Slipping Into Minimalism
When first I could shoot for this week’s style post there was a bliss-hard (you know it as blizzard. I am into it!); when next I could shoot the cold was hostile. But the real suspect is exhaustion, also the name of my new state of residence, with motivation as its unruly ghost. But the subject is not the level of said body’s fatigue but what goes onto it and a little on why. Here is a gist of my style resolution: acquire no article of clothing/shoes/accessories unless absolutely necessary. The idea is to give creativity more challenge in working with what’s already owned, which is so much more than needed and much more than wanted. And this would reflect here in future style shots. This experiment has failed in previous years because there was no real understanding or craving for practice of theory. However, the contemporary perspective on life seems to decrease, tremendously, the difficulty felt in previous years. There is also the eerie reminder that all Grandma’s possessions, including body, remained behind in death. It is the spirit that must concern one, for it is that which carries on. Thus It seems possible that December will find my space richer and merry in less.
The first 18 years of my life were lived in uniforms. This probably fueled the excitement for wearing something different every day when suddenly uniforms were no longer the law. There is also the role my first job played on my materialistic beginnings. Working in a good retail space that sold beautiful items at affordable prices made it easy to crave and feed. Thus paychecks were exchanged for unnecessary things. But sometime last year I started to remember the bliss of uniforms: the forgotten freedom of not worrying about what to wear or feeling as though one has nothing to wear when one, in fact, has too much to wear. When I started working outside home, one of the first things I did was to designate a few article of clothes as work-clothes and only wear those to work. This made getting ready for work super easy. There is no stressing about what to wear and there is more time to create and enjoy a bit of the morning before heading out into things.
Back when I had just became free of the uniform, I had no knowledge of my sense of style. But would come to learn soon enough. What I did not know then is that style is not how much one has, but how tastefully one puts together what one has and carry oneself in. My aesthetic is changing, and I desire less where once the desire was for more. I have let go of much material possessions and the desire is still to be unburden of more. But I soon realized that the agony of suffering more when less is desired could be a priceless experience. Thus rules have been established to prevent the tossing away of everything at once for instant gratification. For it seems rewarding myself, instantaneously, the relief I seek may serve as a disadvantage in the long run. Hence the rule is to keep everything that I do use and can make use of. Only that which has been worn out completely can be disposed of. Call it purgatory. It amuses me how energetic I have become in studying my possession to see if they are ready to be let go. Perhaps you wonder, what stops me from treating the possession horribly to speed its disintegration? Well that is part of the rule. I am not allowed to do that. It is cheating; so if anything, I am taking even better care of my possessions. This makes it more of a punishment in a sense, but it will help me become happier when I am finally able to take care of less. Can’t wait.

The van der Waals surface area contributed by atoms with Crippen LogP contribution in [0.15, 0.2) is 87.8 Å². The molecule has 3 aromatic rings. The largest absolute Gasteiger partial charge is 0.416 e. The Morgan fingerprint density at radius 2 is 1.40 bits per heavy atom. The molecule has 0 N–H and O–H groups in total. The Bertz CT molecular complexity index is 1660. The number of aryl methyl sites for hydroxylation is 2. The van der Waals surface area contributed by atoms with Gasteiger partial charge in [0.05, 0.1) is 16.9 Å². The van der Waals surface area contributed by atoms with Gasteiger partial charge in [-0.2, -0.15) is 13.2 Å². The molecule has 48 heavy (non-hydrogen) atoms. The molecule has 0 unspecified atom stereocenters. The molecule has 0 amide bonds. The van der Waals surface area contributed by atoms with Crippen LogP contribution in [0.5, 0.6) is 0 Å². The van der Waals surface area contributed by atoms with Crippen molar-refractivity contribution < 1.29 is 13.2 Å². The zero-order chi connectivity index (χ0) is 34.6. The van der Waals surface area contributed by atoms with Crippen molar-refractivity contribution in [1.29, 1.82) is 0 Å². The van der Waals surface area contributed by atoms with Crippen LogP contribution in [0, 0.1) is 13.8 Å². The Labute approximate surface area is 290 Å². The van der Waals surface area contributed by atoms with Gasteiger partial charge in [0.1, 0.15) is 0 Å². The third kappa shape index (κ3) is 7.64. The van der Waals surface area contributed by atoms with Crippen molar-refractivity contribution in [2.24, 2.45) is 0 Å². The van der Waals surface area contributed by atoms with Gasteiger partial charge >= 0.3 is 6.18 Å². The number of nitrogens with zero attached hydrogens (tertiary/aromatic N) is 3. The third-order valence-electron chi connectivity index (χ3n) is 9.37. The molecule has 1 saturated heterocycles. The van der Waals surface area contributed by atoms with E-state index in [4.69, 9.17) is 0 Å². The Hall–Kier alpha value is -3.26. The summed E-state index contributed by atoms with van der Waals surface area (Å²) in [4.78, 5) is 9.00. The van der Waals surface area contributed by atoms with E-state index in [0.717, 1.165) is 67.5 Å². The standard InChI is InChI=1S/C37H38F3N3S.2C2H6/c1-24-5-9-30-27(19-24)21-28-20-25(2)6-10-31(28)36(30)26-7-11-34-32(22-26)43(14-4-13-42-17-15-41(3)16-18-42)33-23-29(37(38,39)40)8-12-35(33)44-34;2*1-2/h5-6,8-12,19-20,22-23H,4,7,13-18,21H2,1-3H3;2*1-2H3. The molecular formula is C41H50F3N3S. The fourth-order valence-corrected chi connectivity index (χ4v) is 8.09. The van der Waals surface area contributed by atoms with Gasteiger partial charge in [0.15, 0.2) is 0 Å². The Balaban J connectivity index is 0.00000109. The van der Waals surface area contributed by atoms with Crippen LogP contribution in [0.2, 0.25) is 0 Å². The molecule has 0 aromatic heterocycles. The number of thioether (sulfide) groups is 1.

So you say, what is gained from following these seemingly silly and torturous rules? Well, discipline. The idea is to suffer a past habit into extinction. To use the results of the habit to reverse itself. For desire is not as permanent as habit. So even though I crave less now, it is not yet a habit; that which is habit is consumption of more. Hence the materialistic habit can reform once the current desire of living with less is satisfied. But if satisfaction of present desire for less is treated in such a way that it is fueled and propelled, it could advance into a habit in of itself, thus extinguishing and replacing its opposite. Here is an example: a few days ago, I was finally able to let go of one of my oldest and favorite high-tops. First I had to make sure that it was really worn through and ripe for the garbage. And when it passed examination, I was able to dispose of it. The feeling was beautiful. Owing one less pair of shoes brought me an incredibly good feeling. Moreover, there is no desire to replace it, just a hunger for the next moment when I can let another thing go. Thus letting the emptying happen gradually is a more enjoyable process in letting go of both possession and habit. Two birds, one stone.
wishing you well,